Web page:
Pimentón de la Vera

It’s hard to resist the colorful tins holding smoked paprika from Extremadura. The earthy red spice with a mild hint of smoke seasons chorizo and most forms of paella. It’s most commonly available as dulce (sweet) or picante (hot). Dulce, which is slightly hot, adds a touch of warmth and deep coloring to rice dishes and soups. It is the main paprika used in Spanish sauces (including Bravas). Use the picante sparingly. It heat approaches as most Mexican chile peppers. If we plan to make a barbecue dry rub, we look for the less common ahumado, which has a strong smoky component.

Sea Salt

Flaked sea salt is a current foodie favorite, but we prefer the coarser Spanish sea salt sold for roasting fish or fowl. It can be ground in a salt grinder to use at the table or tossed into liquids as a seasoning. Our favorite brand, Sal Costa from the Costa Brava, costs less than a half euro per kilo.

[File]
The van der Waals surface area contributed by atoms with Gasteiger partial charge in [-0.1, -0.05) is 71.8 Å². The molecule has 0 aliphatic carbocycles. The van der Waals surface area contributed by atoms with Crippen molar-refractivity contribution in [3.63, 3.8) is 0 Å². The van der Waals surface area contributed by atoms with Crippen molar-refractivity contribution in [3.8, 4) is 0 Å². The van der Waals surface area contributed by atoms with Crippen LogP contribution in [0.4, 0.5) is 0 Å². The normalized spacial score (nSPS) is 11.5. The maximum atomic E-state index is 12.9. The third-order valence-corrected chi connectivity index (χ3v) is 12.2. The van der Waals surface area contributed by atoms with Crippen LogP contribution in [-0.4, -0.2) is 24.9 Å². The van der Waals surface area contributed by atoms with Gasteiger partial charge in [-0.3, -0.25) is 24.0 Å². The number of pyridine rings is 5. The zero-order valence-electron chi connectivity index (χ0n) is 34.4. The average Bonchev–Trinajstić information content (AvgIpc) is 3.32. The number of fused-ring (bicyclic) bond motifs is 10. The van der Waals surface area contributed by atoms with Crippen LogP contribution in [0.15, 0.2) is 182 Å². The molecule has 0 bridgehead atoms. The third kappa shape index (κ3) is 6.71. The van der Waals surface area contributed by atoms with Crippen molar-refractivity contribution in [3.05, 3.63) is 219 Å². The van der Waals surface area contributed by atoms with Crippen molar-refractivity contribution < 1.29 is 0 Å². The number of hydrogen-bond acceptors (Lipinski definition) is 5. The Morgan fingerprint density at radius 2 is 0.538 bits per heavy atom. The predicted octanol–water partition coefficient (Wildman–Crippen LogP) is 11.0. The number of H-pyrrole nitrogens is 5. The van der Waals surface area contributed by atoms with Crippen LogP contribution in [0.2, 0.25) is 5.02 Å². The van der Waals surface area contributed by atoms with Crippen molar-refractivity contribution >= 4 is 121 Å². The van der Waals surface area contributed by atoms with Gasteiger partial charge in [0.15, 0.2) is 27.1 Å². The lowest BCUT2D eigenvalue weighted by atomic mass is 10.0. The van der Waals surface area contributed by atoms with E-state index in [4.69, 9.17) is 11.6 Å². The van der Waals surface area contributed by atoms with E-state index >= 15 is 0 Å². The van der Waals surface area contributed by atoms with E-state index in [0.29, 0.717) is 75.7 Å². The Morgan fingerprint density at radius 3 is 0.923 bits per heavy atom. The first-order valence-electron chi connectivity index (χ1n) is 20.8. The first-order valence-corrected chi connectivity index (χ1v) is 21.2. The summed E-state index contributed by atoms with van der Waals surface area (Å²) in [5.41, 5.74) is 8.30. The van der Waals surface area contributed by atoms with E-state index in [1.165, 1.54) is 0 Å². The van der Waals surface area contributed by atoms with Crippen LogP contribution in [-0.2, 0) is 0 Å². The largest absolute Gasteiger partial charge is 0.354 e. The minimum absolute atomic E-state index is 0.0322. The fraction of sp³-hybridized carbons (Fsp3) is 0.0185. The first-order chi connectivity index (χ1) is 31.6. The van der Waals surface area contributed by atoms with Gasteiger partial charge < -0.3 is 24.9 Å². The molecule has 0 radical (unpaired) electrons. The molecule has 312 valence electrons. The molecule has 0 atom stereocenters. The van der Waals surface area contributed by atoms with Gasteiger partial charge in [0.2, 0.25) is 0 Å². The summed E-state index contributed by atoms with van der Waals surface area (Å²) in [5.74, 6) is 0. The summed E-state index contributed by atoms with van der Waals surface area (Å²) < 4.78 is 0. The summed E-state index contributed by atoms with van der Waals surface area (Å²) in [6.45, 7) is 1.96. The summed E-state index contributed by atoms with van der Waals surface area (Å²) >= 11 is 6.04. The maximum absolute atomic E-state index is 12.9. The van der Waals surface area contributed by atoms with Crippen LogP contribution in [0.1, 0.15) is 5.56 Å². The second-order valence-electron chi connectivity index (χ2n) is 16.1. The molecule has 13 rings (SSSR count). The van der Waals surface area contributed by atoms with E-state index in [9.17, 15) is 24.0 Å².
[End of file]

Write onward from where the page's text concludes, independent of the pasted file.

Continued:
fishtins

Canned fish

Spaniards are canning geniuses. Their tinned anchovies, oysters, squid, octopus, clams, and sardines supply half the tapas served in the bars. White anchovies, in particular, taste so good that the Italians import them.

Olive oil

Olive oil is a matter of personal taste. But Spaniards concur that the best in Spain comes from Andalucía—either from Núñez del Prado, or from hill towns around Úbeda. Best bet is “bionatur” oil packaged in tins rather than bottles.

Bomba rice

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This heritage strain of rice introduced to the Valencia area from North Africa around 800AD is the premium rice for paella. It’s twice as expensive as “Valencia” rice, and worth every cent for its ability to absorb flavor and maintain its toothy texture.

Manchego cheese

This aged ewe’s milk cheese is the pride of Spanish cheeses. We sometimes bring an entire three-kilo wheel home, but big vacuum-sealed wedges are also available in most grocery stores. It keeps fine for several days without refrigeration.

Pouringhotchocolate

Valor chocolate